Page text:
It is obvious that the intestinal microflora performs both a positive and a negative function. On the one hand, microorganisms play an important role in digestion and replacing the bacteria, on the other hand — they cause the development of allergies and obesity.
Results of a new study, conducted by researchers at the NYU Langone Medical Center, show that the composition of intestinal microflora influences the development of rheumatoid arthritis. The finding may be of great importance for medicine, because the causes of this disease were not revealed by the experts.
Rheumatoid arthritis affects the small joints of the limbs. It can lead to the destruction of cartilage and bones, and also cause complications. We only know that it is autoimmune disease. That is, the body’s immune system attacks its own tissues.
Investigating rodents, an immunologist Dan R Littman from NYU Langone Medical Center, and Diane Mathis from Harvard Medical School found that certain microbes in the intestines of animals influence the development of a special type of immune cells – T helper 17 (Th17). They destroy those pathogens, with which other types of T -helper cells didn’t cope. Additionally, researchers found a link between the increase in the number of Th17 cells and the risk of rheumatoid arthritis in mice.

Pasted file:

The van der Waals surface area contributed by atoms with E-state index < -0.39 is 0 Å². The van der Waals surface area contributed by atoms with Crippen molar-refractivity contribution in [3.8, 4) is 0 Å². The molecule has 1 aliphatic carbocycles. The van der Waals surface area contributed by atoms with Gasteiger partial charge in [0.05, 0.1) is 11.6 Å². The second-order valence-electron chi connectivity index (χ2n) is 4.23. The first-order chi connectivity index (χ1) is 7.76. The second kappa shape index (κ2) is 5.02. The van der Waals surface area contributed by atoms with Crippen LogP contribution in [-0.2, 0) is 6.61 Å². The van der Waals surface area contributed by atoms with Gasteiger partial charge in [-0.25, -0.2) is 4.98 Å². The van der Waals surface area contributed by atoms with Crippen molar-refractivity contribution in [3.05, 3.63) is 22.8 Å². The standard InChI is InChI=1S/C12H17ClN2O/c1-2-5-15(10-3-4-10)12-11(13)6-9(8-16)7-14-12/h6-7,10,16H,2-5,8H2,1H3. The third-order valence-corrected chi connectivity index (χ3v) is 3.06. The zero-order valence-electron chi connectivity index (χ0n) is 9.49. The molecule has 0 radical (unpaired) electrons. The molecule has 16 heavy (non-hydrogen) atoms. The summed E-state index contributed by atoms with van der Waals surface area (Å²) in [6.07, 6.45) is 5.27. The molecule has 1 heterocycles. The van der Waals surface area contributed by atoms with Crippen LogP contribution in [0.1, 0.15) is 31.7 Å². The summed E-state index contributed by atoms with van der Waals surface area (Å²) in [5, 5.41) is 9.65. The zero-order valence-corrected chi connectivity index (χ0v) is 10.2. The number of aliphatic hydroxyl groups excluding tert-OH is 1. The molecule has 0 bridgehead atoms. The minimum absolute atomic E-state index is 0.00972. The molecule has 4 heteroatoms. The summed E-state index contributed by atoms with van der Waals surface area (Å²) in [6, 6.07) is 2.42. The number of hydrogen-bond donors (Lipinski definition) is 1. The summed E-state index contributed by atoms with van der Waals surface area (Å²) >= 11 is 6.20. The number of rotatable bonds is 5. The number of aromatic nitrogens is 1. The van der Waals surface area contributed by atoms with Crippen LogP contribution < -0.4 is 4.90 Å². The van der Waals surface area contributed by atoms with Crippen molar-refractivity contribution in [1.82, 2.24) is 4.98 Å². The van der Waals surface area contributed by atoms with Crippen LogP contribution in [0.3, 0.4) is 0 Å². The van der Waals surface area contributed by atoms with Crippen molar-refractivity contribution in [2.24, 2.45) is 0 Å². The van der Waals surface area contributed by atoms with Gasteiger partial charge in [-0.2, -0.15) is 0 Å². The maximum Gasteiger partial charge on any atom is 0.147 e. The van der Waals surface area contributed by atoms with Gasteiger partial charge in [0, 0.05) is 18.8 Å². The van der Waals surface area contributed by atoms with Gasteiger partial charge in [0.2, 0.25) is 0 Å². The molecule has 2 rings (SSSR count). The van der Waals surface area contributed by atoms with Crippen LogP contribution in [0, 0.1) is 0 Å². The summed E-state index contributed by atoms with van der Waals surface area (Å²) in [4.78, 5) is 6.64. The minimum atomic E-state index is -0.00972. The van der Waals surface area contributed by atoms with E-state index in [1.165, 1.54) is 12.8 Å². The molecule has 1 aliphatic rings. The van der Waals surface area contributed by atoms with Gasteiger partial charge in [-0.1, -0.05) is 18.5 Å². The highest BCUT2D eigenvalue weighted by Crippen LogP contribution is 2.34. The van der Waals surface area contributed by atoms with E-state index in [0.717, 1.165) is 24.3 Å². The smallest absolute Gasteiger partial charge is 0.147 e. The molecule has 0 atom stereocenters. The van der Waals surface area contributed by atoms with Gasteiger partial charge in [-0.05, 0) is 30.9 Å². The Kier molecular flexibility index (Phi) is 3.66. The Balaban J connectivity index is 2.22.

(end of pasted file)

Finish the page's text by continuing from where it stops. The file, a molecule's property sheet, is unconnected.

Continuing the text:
Scientists supposed that the the development of arthritis in humans may also be associated with certain types of bacteria. The team of scientists studied the gut bacteria of 114 New York City residents. Some of them were healthy, others suffered from various forms of arthritis for a long time.
It was found that 75% of patients had bacteria Prevotella copri in their intestines. This kind of bacteria was found in 37 % of people, having chronic forms of arthritis, and only in 21 % of healthy patients.
Experts agree that the findings, published in the journal eLIFE, offer great opportunities for further study of the disease and for searching new means of prevention and treatment.
Now the researchers plan to conduct similar work in other parts of the USA , as the intestinal microflora of humans in different geographic regions may differ.
Moreover, they are going to find out, if it is possible to use certain types of microorganisms as biological markers in the treatment of disease.